Coflowering invasive plants and a congener have neutral effects on fitness components of a rare endemic plant.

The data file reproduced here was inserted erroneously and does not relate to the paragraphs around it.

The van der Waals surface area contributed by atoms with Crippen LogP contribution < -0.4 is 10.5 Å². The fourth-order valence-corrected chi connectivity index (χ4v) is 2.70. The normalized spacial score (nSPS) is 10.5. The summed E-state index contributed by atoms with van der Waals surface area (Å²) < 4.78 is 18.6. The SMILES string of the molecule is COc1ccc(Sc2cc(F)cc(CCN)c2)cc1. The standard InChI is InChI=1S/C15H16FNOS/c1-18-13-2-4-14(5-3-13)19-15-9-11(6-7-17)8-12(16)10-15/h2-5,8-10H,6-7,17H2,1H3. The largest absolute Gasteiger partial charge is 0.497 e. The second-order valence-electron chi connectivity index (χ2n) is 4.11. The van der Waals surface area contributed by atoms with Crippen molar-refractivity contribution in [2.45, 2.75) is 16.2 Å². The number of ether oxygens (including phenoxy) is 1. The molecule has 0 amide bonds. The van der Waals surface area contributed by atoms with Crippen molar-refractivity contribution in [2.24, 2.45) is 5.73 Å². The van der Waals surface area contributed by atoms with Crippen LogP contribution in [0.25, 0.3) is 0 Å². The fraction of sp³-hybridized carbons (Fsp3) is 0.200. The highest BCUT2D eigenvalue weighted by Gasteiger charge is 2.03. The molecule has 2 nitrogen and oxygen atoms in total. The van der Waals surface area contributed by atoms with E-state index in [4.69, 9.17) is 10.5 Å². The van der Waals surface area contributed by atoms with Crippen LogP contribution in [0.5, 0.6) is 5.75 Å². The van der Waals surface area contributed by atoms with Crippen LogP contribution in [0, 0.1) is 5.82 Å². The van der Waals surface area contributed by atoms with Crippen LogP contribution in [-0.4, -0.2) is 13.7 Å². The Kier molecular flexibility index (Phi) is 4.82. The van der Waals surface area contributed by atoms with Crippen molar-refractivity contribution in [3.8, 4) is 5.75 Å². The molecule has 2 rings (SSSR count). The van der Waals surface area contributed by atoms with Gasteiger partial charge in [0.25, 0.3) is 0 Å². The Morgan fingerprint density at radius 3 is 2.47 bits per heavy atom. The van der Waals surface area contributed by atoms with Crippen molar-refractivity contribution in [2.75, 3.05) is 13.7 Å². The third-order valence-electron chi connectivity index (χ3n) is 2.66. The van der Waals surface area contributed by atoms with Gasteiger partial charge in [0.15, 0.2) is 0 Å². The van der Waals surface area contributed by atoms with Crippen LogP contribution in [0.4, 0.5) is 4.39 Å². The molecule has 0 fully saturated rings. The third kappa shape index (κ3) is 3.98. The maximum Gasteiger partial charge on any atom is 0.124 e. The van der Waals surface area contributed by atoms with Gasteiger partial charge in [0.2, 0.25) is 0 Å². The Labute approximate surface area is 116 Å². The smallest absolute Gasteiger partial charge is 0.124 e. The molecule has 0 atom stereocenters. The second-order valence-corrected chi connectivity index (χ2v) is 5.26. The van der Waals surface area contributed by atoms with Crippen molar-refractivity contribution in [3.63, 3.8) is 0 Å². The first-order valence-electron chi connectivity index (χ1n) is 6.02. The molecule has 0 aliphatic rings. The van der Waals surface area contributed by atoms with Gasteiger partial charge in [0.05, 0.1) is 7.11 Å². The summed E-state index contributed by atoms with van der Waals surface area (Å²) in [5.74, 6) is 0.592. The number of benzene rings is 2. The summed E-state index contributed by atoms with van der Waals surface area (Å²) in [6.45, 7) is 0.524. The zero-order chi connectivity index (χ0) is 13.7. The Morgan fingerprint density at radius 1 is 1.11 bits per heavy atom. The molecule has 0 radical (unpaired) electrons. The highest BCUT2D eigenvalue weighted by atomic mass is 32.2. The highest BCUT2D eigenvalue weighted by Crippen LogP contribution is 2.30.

Network analyses rarely include fitness components, such as germination, to tie invasive plants to population-level effects on the natives. We address this limitation in a previously studied network of flower visitors around a suite of native and invasive plants that includes an endemic plant at Badlands National Park, South Dakota, USA. Eriogonum visheri coflowers with two abundant invasive plants, Salsola tragus and Melilotus officinalis, as well as a common congener, E. pauciflorum. Network analyses had suggested strong linkages between E. visheri and S. tragus and E. pauciflorum, with a weaker link to M. officinalis. We measured visitation, pollen deposited on stigmas, achene weight and germination over three field seasons (two for germination) in four populations (two in the final season) of E. visheri and applied in situ pollen treatments to E. visheri, adding pollen from other flowers on the same plant; flowers on other E. visheri plants; S. tragus, M. officinalis, or E. pauciflorum; open pollination; or excluding pollinators. Insect visitation to E. visheri was not affected by floral abundance of any of the focal species. Most visitors were halictid bees; one of these (Lasioglossum packeri) was the only identified species to visit E. visheri all three years. Ninety-seven percent of pollen on collected E. visheri stigmas was conspecific, but 22% of flowers had >1 grain of E. pauciflorum pollen on stigmas and 7% had >1 grain of S. tragus pollen; <1% of flowers had M. officinalis pollen on stigmas. None of the pollen treatments produced significant differences in weight or germination of E. visheri achenes. We conclude that, in contrast to the results of the network analysis, neither of the invasive species poses a threat, via heterospecific pollen deposition, to pollination of the endemic E. visheri, and that its congener provides alternative pollen resources to its pollinators.